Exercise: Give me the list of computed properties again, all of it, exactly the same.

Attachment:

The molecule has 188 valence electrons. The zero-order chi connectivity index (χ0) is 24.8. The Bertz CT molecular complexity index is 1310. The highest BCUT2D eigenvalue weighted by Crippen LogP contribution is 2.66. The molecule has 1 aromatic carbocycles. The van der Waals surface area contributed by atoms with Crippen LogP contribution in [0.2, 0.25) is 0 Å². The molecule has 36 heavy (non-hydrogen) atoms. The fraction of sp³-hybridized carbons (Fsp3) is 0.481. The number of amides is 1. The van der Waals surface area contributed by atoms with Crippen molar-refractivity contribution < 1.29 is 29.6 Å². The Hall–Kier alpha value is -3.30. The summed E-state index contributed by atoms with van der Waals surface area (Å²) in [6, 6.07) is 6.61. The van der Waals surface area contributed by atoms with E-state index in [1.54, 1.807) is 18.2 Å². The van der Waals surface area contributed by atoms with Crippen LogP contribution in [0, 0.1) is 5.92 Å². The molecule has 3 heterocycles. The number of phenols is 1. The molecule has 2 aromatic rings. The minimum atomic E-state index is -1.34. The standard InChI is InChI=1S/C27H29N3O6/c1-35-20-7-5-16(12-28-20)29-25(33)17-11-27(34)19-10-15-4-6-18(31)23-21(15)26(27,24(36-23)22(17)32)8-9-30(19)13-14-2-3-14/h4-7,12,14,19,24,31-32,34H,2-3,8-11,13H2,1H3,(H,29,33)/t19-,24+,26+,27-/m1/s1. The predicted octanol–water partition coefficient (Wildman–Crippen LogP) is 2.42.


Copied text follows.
The molecule has 188 valence electrons. The zero-order chi connectivity index (χ0) is 24.8. The Bertz CT molecular complexity index is 1310. The highest BCUT2D eigenvalue weighted by Crippen LogP contribution is 2.66. The molecule has 1 aromatic carbocycles. The van der Waals surface area contributed by atoms with Crippen LogP contribution in [0.2, 0.25) is 0 Å². The molecule has 36 heavy (non-hydrogen) atoms. The fraction of sp³-hybridized carbons (Fsp3) is 0.481. The number of amides is 1. The van der Waals surface area contributed by atoms with Crippen molar-refractivity contribution < 1.29 is 29.6 Å². The Hall–Kier alpha value is -3.30. The summed E-state index contributed by atoms with van der Waals surface area (Å²) in [6, 6.07) is 6.61. The van der Waals surface area contributed by atoms with E-state index in [1.54, 1.807) is 18.2 Å². The van der Waals surface area contributed by atoms with Crippen LogP contribution in [0, 0.1) is 5.92 Å². The molecule has 3 heterocycles. The number of phenols is 1. The molecule has 2 aromatic rings. The minimum atomic E-state index is -1.34. The standard InChI is InChI=1S/C27H29N3O6/c1-35-20-7-5-16(12-28-20)29-25(33)17-11-27(34)19-10-15-4-6-18(31)23-21(15)26(27,24(36-23)22(17)32)8-9-30(19)13-14-2-3-14/h4-7,12,14,19,24,31-32,34H,2-3,8-11,13H2,1H3,(H,29,33)/t19-,24+,26+,27-/m1/s1. The predicted octanol–water partition coefficient (Wildman–Crippen LogP) is 2.42.